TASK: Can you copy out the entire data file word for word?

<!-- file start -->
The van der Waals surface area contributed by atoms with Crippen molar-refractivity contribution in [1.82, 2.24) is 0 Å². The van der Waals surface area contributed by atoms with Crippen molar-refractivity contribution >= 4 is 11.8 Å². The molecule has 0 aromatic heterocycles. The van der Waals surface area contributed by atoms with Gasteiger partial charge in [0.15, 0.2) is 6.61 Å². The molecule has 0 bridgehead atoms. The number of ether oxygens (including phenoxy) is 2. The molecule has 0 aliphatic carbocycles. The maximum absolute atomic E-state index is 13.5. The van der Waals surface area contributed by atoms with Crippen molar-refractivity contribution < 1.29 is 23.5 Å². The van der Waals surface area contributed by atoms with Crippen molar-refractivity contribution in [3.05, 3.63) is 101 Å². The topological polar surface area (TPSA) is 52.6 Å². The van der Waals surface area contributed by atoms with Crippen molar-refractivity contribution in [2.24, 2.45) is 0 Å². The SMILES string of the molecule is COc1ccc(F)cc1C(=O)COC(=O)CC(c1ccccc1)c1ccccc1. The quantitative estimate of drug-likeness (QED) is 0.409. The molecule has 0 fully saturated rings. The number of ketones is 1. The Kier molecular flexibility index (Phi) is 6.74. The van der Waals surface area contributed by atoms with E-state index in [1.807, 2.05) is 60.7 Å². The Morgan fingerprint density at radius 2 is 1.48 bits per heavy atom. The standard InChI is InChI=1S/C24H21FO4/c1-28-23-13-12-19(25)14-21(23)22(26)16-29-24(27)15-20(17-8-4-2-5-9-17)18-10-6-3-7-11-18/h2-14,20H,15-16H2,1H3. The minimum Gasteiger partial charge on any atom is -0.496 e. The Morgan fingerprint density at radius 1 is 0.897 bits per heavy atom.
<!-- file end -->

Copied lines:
The van der Waals surface area contributed by atoms with Crippen molar-refractivity contribution in [1.82, 2.24) is 0 Å². The van der Waals surface area contributed by atoms with Crippen molar-refractivity contribution >= 4 is 11.8 Å². The molecule has 0 aromatic heterocycles. The van der Waals surface area contributed by atoms with Gasteiger partial charge in [0.15, 0.2) is 6.61 Å². The molecule has 0 bridgehead atoms. The number of ether oxygens (including phenoxy) is 2. The molecule has 0 aliphatic carbocycles. The maximum absolute atomic E-state index is 13.5. The van der Waals surface area contributed by atoms with Crippen molar-refractivity contribution < 1.29 is 23.5 Å². The van der Waals surface area contributed by atoms with Crippen molar-refractivity contribution in [3.05, 3.63) is 101 Å². The topological polar surface area (TPSA) is 52.6 Å². The van der Waals surface area contributed by atoms with Crippen molar-refractivity contribution in [2.24, 2.45) is 0 Å². The SMILES string of the molecule is COc1ccc(F)cc1C(=O)COC(=O)CC(c1ccccc1)c1ccccc1. The quantitative estimate of drug-likeness (QED) is 0.409. The molecule has 0 fully saturated rings. The number of ketones is 1. The Kier molecular flexibility index (Phi) is 6.74. The van der Waals surface area contributed by atoms with E-state index in [1.807, 2.05) is 60.7 Å². The Morgan fingerprint density at radius 2 is 1.48 bits per heavy atom. The standard InChI is InChI=1S/C24H21FO4/c1-28-23-13-12-19(25)14-21(23)22(26)16-29-24(27)15-20(17-8-4-2-5-9-17)18-10-6-3-7-11-18/h2-14,20H,15-16H2,1H3. The minimum Gasteiger partial charge on any atom is -0.496 e. The Morgan fingerprint density at radius 1 is 0.897 bits per heavy atom.